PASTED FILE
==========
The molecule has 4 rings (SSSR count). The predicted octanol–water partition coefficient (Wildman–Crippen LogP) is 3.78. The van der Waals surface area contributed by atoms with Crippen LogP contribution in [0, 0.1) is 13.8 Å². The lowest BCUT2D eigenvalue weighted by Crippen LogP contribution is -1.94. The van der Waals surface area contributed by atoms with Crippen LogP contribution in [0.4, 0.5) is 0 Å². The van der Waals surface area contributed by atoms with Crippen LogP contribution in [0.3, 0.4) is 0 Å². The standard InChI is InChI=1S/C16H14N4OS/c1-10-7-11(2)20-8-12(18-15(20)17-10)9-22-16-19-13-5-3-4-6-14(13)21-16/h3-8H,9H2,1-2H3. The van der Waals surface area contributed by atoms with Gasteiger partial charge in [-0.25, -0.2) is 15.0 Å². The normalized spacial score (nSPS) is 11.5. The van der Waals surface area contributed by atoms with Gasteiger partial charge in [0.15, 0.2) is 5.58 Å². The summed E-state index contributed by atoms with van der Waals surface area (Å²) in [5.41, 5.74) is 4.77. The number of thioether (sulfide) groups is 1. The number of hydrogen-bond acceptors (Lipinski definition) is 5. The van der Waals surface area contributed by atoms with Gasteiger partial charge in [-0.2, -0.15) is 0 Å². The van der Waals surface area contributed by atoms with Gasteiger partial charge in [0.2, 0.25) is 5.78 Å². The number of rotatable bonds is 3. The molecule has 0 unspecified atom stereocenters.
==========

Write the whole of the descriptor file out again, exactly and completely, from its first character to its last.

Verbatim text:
The molecule has 4 rings (SSSR count). The predicted octanol–water partition coefficient (Wildman–Crippen LogP) is 3.78. The van der Waals surface area contributed by atoms with Crippen LogP contribution in [0, 0.1) is 13.8 Å². The lowest BCUT2D eigenvalue weighted by Crippen LogP contribution is -1.94. The van der Waals surface area contributed by atoms with Crippen LogP contribution in [0.4, 0.5) is 0 Å². The van der Waals surface area contributed by atoms with Crippen LogP contribution in [0.3, 0.4) is 0 Å². The standard InChI is InChI=1S/C16H14N4OS/c1-10-7-11(2)20-8-12(18-15(20)17-10)9-22-16-19-13-5-3-4-6-14(13)21-16/h3-8H,9H2,1-2H3. The van der Waals surface area contributed by atoms with Gasteiger partial charge in [-0.25, -0.2) is 15.0 Å². The normalized spacial score (nSPS) is 11.5. The van der Waals surface area contributed by atoms with Gasteiger partial charge in [0.15, 0.2) is 5.58 Å². The summed E-state index contributed by atoms with van der Waals surface area (Å²) in [5.41, 5.74) is 4.77. The number of thioether (sulfide) groups is 1. The number of hydrogen-bond acceptors (Lipinski definition) is 5. The van der Waals surface area contributed by atoms with Gasteiger partial charge in [-0.2, -0.15) is 0 Å². The van der Waals surface area contributed by atoms with Gasteiger partial charge in [0.2, 0.25) is 5.78 Å². The number of rotatable bonds is 3. The molecule has 0 unspecified atom stereocenters.